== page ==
Wednesday, 28 February 2018

Hexing my pathcrawl - big structure of my jungle game

I've gone on record saying that I like to be surprised by my players. (Idiot) "Go off the edge of the map", I think I said. You'll never guess what happens next!

...that's right, I pull out a binder with tables either written on my own or scraped off of better blogs and roll up their doom, is what happens. Here's how I try to add spice and variety to the trip, while keeping my prep work manageable.


My guys are currently exploring the continent of Xen'Drik, Eberron setting. From the world map, Xen'drik is about 5000 miles east to west, 2000 miles north to south, with three big peninsulas and islands tacked on. Back of the envelope says ~16 million square miles of terrain. The group will be unlikely to visit the same place twice; there is no home base, only the ever-moving expedition back home. How do I plan an interesting game?

Hex it up?

If the continent were smaller and our group were more into exploratory hex crawling, I could number off ~50,000 six mile hexes, run a stocking algorithm and sit back in amazement as the players try out yet another type of poisonous fruit or get chased up boobytrapped waterfalls by Drow, Giants, snakes, scorpions and piranhas.

It might get old at some point, but let's label it "Plan B". Boobytrapped waterfalls sound awesome.

Or I could treat the whole trip Indiana Jones style, with travel abstracted so I can zoom in on what's happening at adventure sites along the road back home. But then I miss out on any surprises that the terrain can spring on the party.

Demands on my game

  • players must be able to make a meaningful choice about their travel plans
  • spending game time on travel should be interesting
  • prep work should be minimal, but able to handle unexpected changes of plans

Meaningful choice tells me that I don't want to put the group on a railroad from predetermined site to site; they need to be able to learn about what is ahead, and choose where to go and what to avoid.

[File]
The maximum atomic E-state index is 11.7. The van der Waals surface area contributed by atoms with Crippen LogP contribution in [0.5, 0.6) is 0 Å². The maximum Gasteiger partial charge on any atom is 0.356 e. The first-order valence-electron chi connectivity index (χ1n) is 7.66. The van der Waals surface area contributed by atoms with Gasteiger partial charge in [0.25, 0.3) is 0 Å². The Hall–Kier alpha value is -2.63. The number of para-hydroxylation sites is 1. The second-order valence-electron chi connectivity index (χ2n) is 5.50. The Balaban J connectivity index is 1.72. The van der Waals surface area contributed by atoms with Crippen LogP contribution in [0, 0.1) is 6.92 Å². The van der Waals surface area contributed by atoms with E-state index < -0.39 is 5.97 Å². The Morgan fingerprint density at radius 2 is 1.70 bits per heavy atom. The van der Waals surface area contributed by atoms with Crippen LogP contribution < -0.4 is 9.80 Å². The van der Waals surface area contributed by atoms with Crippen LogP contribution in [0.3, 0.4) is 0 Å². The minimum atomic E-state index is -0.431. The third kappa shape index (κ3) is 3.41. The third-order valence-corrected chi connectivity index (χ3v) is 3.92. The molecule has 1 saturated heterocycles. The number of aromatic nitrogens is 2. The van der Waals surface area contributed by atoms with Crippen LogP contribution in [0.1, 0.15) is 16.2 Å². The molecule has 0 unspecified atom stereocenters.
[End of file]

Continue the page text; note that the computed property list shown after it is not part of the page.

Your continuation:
I'll cover keeping travel interesting by gauging the table during play. Solutions will be either to condense travel time ("you travel down the river a few days through these horrible marshes - roll to see whether the rations catch a mold or something") or by expanding it into a big part of the session ("there's a net across the river, with giant guards in uniforms patrolling the banks and towers in the distance. Whaddayado?"). Will need to rig the random encounters for a nice mix. Or give a short/long version of each encounter:

Toll post with net across river, a watch tower on either side of the river, giant guards in uniform. Druggie cult run by Shadeer, a naga sorceror looking for wealth and sacrifices to fund her research. Either roll stealth, pay 200 gp in valuables per party member, hand over a party member, or encounter 8 giant guards, 2 serpent folk druids and one naga.

Prep work is where I need to make a choice. I don't want to spend a lot of time slicing up the map with mega, macro and micro hexes. I also want to give a sense of progress along the long journey, which to me means some abstracting of travel time. Solution: a path crawl with quickly generated hexes for when the group goes off the path.


Adventure sites and travel routes

The big structure of Jungle Trek will be a path crawl: alternate between exploring adventure sites and negotiating travel routes. Adventure sites are detailed areas with lots of moving parts such as factions, plots, cities or dungeons. Travel routes connect adventure sites in a point crawl and can be stretched or condensed to taste. During travel, random generators serve up encounters, scenery, challenges and miniature adventure sites. If the party goes off a path and enters the wilderness proper, I'll quickly generate a couple of hexes and stock from random tables. These will include tips on how to navigate back to the paths and sites of the overall map.

In an algorithm:

  1. party sets out towards new adventure site, having found directions in the current site
  2. directions and rumors in the current/previous site hint at dangers along the path
  3. random encounters spit out high points of the trip to the new adventure site
    • if/when the party veers off-piste, generate local hexes with fun encounters and directions to the main attractions on the map
  4. travelers arrive at adventure site and adventure, maim, loot, burn and otherwise obliterify carefully prepped environment
    • if/when the party ignores the main contents of the area but goes exploring, run a local hex crawl again
  5. travelers wring information on the surrounding area from any surviving NPCs or structures
  6. travelers choose their next destination on their journey
Ideally, phases 1 and 5-6 are the start and end of a gaming session, so that I can flesh out a new adventure site in between sessions.

More on the random generators that kick in when the party Wander Off Stage Left To Explore What Lies Beyond Yonder Shrub in my next post - a cute little jungle crawl kit.